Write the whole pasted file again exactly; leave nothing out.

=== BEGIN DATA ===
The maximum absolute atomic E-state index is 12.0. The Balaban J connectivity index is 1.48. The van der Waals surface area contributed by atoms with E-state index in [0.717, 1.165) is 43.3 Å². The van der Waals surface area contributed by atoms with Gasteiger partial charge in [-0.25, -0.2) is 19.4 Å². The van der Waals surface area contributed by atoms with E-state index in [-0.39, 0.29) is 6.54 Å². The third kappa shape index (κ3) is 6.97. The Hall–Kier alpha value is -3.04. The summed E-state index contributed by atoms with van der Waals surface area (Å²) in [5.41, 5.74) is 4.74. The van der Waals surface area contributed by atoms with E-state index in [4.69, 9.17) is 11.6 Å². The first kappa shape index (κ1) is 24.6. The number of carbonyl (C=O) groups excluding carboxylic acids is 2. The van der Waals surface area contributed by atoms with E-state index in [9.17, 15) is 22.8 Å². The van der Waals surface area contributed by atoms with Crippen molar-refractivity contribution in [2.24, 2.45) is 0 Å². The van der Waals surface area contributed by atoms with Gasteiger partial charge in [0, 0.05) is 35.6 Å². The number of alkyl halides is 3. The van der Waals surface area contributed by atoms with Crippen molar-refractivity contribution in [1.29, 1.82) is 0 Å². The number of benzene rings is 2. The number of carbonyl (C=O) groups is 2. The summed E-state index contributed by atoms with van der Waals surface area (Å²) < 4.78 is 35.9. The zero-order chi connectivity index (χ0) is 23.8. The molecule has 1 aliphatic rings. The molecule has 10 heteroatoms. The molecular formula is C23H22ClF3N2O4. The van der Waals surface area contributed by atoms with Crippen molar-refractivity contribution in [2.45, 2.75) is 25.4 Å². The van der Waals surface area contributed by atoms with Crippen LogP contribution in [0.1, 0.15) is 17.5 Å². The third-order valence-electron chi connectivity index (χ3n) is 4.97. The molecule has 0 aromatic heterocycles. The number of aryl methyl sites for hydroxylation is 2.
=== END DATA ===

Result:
The maximum absolute atomic E-state index is 12.0. The Balaban J connectivity index is 1.48. The van der Waals surface area contributed by atoms with E-state index in [0.717, 1.165) is 43.3 Å². The van der Waals surface area contributed by atoms with Gasteiger partial charge in [-0.25, -0.2) is 19.4 Å². The van der Waals surface area contributed by atoms with E-state index in [-0.39, 0.29) is 6.54 Å². The third kappa shape index (κ3) is 6.97. The Hall–Kier alpha value is -3.04. The summed E-state index contributed by atoms with van der Waals surface area (Å²) in [5.41, 5.74) is 4.74. The van der Waals surface area contributed by atoms with E-state index in [4.69, 9.17) is 11.6 Å². The first kappa shape index (κ1) is 24.6. The number of carbonyl (C=O) groups excluding carboxylic acids is 2. The van der Waals surface area contributed by atoms with E-state index in [9.17, 15) is 22.8 Å². The van der Waals surface area contributed by atoms with Crippen molar-refractivity contribution in [2.24, 2.45) is 0 Å². The van der Waals surface area contributed by atoms with Gasteiger partial charge in [0, 0.05) is 35.6 Å². The number of alkyl halides is 3. The van der Waals surface area contributed by atoms with Crippen molar-refractivity contribution in [1.29, 1.82) is 0 Å². The number of benzene rings is 2. The number of carbonyl (C=O) groups is 2. The summed E-state index contributed by atoms with van der Waals surface area (Å²) < 4.78 is 35.9. The zero-order chi connectivity index (χ0) is 23.8. The molecule has 1 aliphatic rings. The molecule has 10 heteroatoms. The molecular formula is C23H22ClF3N2O4. The van der Waals surface area contributed by atoms with Crippen molar-refractivity contribution in [2.45, 2.75) is 25.4 Å². The van der Waals surface area contributed by atoms with Crippen LogP contribution in [0.1, 0.15) is 17.5 Å². The third-order valence-electron chi connectivity index (χ3n) is 4.97. The molecule has 0 aromatic heterocycles. The number of aryl methyl sites for hydroxylation is 2.